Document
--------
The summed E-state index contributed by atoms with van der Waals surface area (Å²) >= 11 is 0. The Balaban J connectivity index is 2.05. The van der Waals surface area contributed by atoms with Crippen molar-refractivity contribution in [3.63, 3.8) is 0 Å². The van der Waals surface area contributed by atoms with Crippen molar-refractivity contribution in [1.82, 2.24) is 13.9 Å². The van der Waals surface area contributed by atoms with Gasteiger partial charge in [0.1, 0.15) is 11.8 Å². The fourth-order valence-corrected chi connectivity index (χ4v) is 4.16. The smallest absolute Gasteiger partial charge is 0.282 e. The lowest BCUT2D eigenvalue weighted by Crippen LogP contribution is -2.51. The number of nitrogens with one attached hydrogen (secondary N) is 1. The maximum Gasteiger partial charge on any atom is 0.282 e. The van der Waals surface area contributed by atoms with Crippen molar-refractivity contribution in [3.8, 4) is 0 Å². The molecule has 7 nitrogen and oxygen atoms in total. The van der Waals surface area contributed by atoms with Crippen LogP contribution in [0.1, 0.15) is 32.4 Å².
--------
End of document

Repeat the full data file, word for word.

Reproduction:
The summed E-state index contributed by atoms with van der Waals surface area (Å²) >= 11 is 0. The Balaban J connectivity index is 2.05. The van der Waals surface area contributed by atoms with Crippen molar-refractivity contribution in [3.63, 3.8) is 0 Å². The van der Waals surface area contributed by atoms with Crippen molar-refractivity contribution in [1.82, 2.24) is 13.9 Å². The van der Waals surface area contributed by atoms with Gasteiger partial charge in [0.1, 0.15) is 11.8 Å². The fourth-order valence-corrected chi connectivity index (χ4v) is 4.16. The smallest absolute Gasteiger partial charge is 0.282 e. The lowest BCUT2D eigenvalue weighted by Crippen LogP contribution is -2.51. The number of nitrogens with one attached hydrogen (secondary N) is 1. The maximum Gasteiger partial charge on any atom is 0.282 e. The van der Waals surface area contributed by atoms with Crippen molar-refractivity contribution in [3.8, 4) is 0 Å². The molecule has 7 nitrogen and oxygen atoms in total. The van der Waals surface area contributed by atoms with Crippen LogP contribution in [0.1, 0.15) is 32.4 Å².